Wall Clock (pendule d'alcove)

Object Details


Wall Clock (pendule d'alcove)


Attributed to André-Charles Boulle (French, 1642 - 1732, master before 1666)




Paris France England (Place created)


about 1710


Gilt bronze; blue-painted horn; enameled metal


71.1 x 28.6 x 11.4 cm (28 x 11 1/4 x 4 1/2 in.)

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Strings once hung down from the clock through the two holes pierced on each side of this lyre-shaped wall clock. When pulled, they activated a chime that enabled the owner to hear the time in the middle of the night or in a darkened room. Known as a pendule d'alcove, this clock would have hung in an alcove above a bed. Appropriately enough for a timepiece, the lyre shape is associated with Apollo, god of the sun.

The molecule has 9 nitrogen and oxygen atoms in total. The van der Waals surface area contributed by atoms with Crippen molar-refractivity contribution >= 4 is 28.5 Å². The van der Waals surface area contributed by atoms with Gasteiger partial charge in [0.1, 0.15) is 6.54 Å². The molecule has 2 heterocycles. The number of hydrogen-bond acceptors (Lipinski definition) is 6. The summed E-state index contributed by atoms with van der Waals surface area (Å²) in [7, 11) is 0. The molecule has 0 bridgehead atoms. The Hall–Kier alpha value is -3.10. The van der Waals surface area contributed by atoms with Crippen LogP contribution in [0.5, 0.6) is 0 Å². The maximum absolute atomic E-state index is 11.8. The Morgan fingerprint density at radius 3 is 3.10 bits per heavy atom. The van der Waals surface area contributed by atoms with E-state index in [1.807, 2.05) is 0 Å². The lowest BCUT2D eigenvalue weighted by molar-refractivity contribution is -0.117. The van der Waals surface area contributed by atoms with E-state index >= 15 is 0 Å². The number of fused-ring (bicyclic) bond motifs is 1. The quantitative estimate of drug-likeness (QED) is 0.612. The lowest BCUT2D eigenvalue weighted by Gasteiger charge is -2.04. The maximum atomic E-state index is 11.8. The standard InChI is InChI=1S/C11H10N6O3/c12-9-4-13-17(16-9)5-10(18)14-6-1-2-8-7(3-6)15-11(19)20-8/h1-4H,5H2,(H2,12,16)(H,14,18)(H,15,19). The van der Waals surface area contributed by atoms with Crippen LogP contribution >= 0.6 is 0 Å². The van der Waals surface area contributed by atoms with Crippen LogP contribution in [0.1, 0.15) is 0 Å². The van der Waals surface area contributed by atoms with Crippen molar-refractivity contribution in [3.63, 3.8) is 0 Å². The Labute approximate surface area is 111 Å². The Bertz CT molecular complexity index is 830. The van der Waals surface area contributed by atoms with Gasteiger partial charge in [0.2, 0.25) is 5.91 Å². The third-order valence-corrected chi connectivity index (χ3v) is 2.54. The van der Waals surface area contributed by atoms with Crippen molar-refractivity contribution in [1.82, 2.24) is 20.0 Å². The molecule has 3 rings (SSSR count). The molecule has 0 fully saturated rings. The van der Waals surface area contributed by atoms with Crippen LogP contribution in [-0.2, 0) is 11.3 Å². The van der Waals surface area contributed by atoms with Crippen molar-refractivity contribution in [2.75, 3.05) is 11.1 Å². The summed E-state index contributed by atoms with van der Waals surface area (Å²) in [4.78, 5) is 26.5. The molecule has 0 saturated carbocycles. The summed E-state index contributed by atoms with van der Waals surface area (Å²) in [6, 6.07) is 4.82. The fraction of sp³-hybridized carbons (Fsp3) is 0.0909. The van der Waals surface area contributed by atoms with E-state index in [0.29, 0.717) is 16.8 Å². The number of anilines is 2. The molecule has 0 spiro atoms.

A complex clock such as this one was a collaborative effort on the part of numerous craftsmen, probably in André-Charles Boulle's workshop. The clockmaker, who produced only the movements, would have commissioned a sculptor to design the model, a bronze caster to produce the bronze mounts, and a gilder to chase and gild them. Then an enameler would paint and fire the enamel numbers, each of which was inserted individually.

Louis XIV at the Getty (June 9, 2015 to July 31, 2016)
  • The J. Paul Getty Museum at the Getty Center, (Los Angeles), June 9, 2015 to July 31, 2016